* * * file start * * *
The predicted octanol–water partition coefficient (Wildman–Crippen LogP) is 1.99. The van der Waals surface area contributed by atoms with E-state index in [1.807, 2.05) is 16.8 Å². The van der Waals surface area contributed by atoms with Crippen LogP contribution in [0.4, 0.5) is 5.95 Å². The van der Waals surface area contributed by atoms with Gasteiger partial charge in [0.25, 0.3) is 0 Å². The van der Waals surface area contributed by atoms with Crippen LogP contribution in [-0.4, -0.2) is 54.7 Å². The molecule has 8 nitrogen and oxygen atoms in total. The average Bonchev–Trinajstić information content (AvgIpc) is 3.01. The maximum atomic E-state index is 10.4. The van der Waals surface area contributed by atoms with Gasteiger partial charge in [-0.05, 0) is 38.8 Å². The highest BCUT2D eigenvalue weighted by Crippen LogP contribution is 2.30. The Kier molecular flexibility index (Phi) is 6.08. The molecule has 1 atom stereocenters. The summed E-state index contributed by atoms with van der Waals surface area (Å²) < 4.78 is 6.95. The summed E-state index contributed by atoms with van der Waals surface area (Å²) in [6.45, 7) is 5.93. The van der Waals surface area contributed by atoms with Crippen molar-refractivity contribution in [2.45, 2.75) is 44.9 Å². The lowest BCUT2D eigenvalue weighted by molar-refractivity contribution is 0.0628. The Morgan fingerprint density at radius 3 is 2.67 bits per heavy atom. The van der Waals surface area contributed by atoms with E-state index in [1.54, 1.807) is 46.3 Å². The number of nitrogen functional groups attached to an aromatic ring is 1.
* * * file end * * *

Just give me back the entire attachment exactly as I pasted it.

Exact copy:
The predicted octanol–water partition coefficient (Wildman–Crippen LogP) is 1.99. The van der Waals surface area contributed by atoms with E-state index in [1.807, 2.05) is 16.8 Å². The van der Waals surface area contributed by atoms with Crippen LogP contribution in [0.4, 0.5) is 5.95 Å². The van der Waals surface area contributed by atoms with Gasteiger partial charge in [0.25, 0.3) is 0 Å². The van der Waals surface area contributed by atoms with Crippen LogP contribution in [-0.4, -0.2) is 54.7 Å². The molecule has 8 nitrogen and oxygen atoms in total. The average Bonchev–Trinajstić information content (AvgIpc) is 3.01. The maximum atomic E-state index is 10.4. The van der Waals surface area contributed by atoms with Gasteiger partial charge in [-0.05, 0) is 38.8 Å². The highest BCUT2D eigenvalue weighted by Crippen LogP contribution is 2.30. The Kier molecular flexibility index (Phi) is 6.08. The molecule has 1 atom stereocenters. The summed E-state index contributed by atoms with van der Waals surface area (Å²) < 4.78 is 6.95. The summed E-state index contributed by atoms with van der Waals surface area (Å²) in [6.45, 7) is 5.93. The van der Waals surface area contributed by atoms with Crippen molar-refractivity contribution in [2.45, 2.75) is 44.9 Å². The lowest BCUT2D eigenvalue weighted by molar-refractivity contribution is 0.0628. The Morgan fingerprint density at radius 3 is 2.67 bits per heavy atom. The van der Waals surface area contributed by atoms with E-state index in [1.54, 1.807) is 46.3 Å². The number of nitrogen functional groups attached to an aromatic ring is 1.